This is not a prefect novel by any means. There’s no doubt that it’s too long, and while I loved the narrative about Billy’s early life, I felt continuing the story into his 70s was a taking it a bit too far. However, in the bigger picture, Irving pulls through with a rich mix of characters and a story told through a gauntlet of tolerance and intolerance, keeping me reading and thinking. This is vintage John Irving. It’s well written. It’s insightful. It’s witty.
The Thorn Birds by Colleen McCullough
An older book that was first published in the late 70s and made into a TV miniseries sometime in the 80s. Somehow this book escaped my notice until a few months ago. I can’t recall how I finally came across this revered novel, but I am very glad I did. The Thorn Birds is a sweeping family saga set in the Australian Outback that spans the lives of several generations of the Cleary Family. This novel has it all- joy, sorrow, romance, tragedy, adventure, and even a dose of sobering reality regarding ranch life in the harsh land that is the Australian Outback. Truly a book worthy of its classic status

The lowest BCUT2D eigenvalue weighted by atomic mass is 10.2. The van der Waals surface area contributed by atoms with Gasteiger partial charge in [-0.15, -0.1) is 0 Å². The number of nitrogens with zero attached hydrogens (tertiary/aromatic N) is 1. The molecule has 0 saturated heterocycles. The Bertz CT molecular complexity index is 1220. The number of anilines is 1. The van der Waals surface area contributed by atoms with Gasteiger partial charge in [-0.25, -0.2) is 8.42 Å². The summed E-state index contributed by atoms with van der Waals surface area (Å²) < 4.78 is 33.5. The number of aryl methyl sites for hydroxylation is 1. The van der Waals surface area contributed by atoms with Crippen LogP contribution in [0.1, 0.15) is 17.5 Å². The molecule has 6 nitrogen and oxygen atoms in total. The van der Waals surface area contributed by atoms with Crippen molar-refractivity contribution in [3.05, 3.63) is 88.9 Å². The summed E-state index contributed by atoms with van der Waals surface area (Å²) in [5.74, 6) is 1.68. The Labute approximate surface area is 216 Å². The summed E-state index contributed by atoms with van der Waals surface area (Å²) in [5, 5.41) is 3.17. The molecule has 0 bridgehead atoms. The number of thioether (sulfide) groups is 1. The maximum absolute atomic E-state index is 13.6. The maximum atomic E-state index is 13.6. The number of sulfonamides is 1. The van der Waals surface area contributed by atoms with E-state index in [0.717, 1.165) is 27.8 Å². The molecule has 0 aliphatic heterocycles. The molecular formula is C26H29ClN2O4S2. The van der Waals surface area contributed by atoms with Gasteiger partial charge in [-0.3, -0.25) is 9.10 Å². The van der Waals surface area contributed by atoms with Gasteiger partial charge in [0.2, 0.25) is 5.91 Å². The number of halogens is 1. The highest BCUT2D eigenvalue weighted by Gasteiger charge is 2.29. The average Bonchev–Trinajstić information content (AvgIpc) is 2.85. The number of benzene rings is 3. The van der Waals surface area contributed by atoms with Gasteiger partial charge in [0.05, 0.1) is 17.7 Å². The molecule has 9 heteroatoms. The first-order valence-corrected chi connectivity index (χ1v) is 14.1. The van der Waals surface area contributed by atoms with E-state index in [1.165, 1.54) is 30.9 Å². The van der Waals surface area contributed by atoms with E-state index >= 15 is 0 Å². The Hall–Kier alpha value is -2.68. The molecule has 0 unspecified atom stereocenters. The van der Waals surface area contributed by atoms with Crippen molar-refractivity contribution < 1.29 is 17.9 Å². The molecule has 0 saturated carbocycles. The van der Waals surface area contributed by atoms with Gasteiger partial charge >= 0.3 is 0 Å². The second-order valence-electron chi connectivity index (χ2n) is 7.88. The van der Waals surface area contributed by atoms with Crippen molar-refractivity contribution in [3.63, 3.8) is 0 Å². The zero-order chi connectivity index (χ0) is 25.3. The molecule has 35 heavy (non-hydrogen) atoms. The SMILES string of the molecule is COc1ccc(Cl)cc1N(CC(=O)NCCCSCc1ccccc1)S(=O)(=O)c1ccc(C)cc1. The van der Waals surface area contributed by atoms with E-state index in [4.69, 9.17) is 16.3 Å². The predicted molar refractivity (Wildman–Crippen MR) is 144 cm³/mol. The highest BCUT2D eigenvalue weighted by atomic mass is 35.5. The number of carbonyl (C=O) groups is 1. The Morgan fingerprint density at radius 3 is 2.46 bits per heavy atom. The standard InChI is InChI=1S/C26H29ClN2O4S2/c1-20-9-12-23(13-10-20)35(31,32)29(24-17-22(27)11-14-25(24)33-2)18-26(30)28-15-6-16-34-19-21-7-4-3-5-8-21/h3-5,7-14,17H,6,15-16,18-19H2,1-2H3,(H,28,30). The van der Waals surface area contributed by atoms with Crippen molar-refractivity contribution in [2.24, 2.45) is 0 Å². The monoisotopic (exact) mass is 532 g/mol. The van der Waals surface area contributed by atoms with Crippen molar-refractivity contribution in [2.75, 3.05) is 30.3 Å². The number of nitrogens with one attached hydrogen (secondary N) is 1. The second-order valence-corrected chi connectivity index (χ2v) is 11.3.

Fall of Giants: Book One of the Century Trilogy by Ken Follett
I didn’t love this book as much as I expected to. I went into it with high hopes because of my previous experiences with the author. Both The Pillars of the Earth and World Without End were so captivating and well-written that I expected nothing less from Fall of Giants. This novel fell a little short of the others, but I liked it well enough to include it in my top ten list.